We are in Wadi Rum, an elevated desert valley in western Jordan. This is Lawrence of Arabia
|Peter O'Toole as Lawrence|
We abandon our small bus and load up "jeeps" - actually clapped out Toyota utes with bench seats on the deck. A form of transport that would have a health and safety inspector whipping out a clipboard and fine notice in one second flat. Fortunately there are no safety inspectors about.
But we do have the Zalabia Bedouin, our hosts for an overnight stay in the desert.
|the safety inspector's nightmare|
The desert here is different from other desert I've seen, for example in Dubai where it is sand-hill after sand-hill with no relief or defining characteristics - other than sand.
We have the choice of sleeping in sturdy tents spun from camel and goat hair (m mmmm), or dragging our mattresses out onto the sand and sleeping under the stars. No contest. The tents are stiflingly hot, and the night sky away from city lights is stunning.
The Milky Way is clearly delineated and the sky a flood of stars. Contrary to popular belief, the desert is not cold at night - at least this one isn't. But before bed, we trudge up the dunes and settle in to watch the desert sun set, then enjoy dinner under the evening sky (see previous blog post).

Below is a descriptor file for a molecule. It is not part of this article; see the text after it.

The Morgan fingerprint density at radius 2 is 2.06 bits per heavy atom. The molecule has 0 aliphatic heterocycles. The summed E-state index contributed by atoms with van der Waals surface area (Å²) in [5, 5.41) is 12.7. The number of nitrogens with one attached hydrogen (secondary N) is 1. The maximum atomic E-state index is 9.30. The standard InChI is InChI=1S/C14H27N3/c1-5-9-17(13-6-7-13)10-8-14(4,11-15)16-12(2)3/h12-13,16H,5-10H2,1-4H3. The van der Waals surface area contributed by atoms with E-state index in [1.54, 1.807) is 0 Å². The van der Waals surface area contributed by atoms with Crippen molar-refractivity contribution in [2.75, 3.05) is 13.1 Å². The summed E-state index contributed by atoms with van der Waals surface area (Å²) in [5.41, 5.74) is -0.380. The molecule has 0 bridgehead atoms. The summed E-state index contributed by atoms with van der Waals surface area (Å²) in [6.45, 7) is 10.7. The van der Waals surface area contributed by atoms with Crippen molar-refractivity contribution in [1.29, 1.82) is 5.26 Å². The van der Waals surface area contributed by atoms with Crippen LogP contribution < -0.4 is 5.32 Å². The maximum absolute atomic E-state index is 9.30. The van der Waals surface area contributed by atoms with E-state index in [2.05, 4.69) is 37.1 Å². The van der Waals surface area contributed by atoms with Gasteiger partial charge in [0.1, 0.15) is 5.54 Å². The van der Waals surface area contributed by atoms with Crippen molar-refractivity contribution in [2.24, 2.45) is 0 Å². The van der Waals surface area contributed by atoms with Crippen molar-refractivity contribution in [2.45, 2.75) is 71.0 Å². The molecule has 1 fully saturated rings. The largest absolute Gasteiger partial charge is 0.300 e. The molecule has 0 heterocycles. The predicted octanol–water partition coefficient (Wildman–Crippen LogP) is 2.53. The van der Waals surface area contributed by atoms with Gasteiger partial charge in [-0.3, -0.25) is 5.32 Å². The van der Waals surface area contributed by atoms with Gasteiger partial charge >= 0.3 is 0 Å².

|going below sea level without getting wet|
|salt crystals on the rocks at the Dead sea|
Aqaba is very different from other towns or cities in Jordan. the presence of water makes a difference - it is the only point where Jordan has a coast. There must be desalination plants operating full time as the city has lovely gardens and roadside plantings which is a stark opposite to the uniform sandstone colour of other places.
So that's Jordan - I'm glad I went, and so are the Jordanians. Yes, really. Tourism has dropped off considerably since the Syria conflict started and so they are grateful that people keep coming. Except of course, they are not so grateful for the 2 million Syrian refugees wanting to get across the border. So, it's wait and see time.